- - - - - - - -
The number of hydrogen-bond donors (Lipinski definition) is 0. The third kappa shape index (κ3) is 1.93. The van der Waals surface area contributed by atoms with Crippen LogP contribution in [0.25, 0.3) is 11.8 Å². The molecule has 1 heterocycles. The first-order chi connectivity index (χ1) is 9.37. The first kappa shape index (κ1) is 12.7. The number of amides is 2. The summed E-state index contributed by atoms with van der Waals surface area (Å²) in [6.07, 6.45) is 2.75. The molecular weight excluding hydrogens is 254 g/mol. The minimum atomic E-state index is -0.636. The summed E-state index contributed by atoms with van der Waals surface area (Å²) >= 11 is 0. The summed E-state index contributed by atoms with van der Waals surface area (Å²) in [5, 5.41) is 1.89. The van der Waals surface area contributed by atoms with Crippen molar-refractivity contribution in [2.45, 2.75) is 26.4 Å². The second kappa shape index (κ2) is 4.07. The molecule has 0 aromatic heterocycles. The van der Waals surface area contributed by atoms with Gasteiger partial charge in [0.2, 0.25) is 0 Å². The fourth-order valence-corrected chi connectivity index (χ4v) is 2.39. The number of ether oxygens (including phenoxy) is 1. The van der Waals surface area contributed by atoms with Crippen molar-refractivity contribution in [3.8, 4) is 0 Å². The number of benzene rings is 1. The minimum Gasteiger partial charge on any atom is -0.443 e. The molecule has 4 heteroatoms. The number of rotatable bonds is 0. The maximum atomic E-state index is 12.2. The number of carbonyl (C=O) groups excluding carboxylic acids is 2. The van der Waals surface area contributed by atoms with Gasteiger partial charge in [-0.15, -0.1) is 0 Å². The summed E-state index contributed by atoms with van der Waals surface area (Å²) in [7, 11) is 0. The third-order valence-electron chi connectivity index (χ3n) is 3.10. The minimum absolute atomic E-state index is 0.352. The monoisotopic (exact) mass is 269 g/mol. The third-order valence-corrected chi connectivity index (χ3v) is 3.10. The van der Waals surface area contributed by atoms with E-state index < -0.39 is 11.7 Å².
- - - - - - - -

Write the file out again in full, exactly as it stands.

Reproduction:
The number of hydrogen-bond donors (Lipinski definition) is 0. The third kappa shape index (κ3) is 1.93. The van der Waals surface area contributed by atoms with Crippen LogP contribution in [0.25, 0.3) is 11.8 Å². The molecule has 1 heterocycles. The first-order chi connectivity index (χ1) is 9.37. The first kappa shape index (κ1) is 12.7. The number of amides is 2. The summed E-state index contributed by atoms with van der Waals surface area (Å²) in [6.07, 6.45) is 2.75. The molecular weight excluding hydrogens is 254 g/mol. The minimum atomic E-state index is -0.636. The summed E-state index contributed by atoms with van der Waals surface area (Å²) >= 11 is 0. The summed E-state index contributed by atoms with van der Waals surface area (Å²) in [5, 5.41) is 1.89. The van der Waals surface area contributed by atoms with Crippen molar-refractivity contribution in [2.45, 2.75) is 26.4 Å². The second kappa shape index (κ2) is 4.07. The molecule has 0 aromatic heterocycles. The van der Waals surface area contributed by atoms with Gasteiger partial charge in [0.2, 0.25) is 0 Å². The fourth-order valence-corrected chi connectivity index (χ4v) is 2.39. The number of ether oxygens (including phenoxy) is 1. The van der Waals surface area contributed by atoms with Crippen molar-refractivity contribution in [3.8, 4) is 0 Å². The number of benzene rings is 1. The minimum Gasteiger partial charge on any atom is -0.443 e. The molecule has 4 heteroatoms. The number of rotatable bonds is 0. The maximum atomic E-state index is 12.2. The number of carbonyl (C=O) groups excluding carboxylic acids is 2. The van der Waals surface area contributed by atoms with Gasteiger partial charge in [-0.15, -0.1) is 0 Å². The summed E-state index contributed by atoms with van der Waals surface area (Å²) in [7, 11) is 0. The third-order valence-electron chi connectivity index (χ3n) is 3.10. The minimum absolute atomic E-state index is 0.352. The monoisotopic (exact) mass is 269 g/mol. The third-order valence-corrected chi connectivity index (χ3v) is 3.10. The van der Waals surface area contributed by atoms with E-state index < -0.39 is 11.7 Å².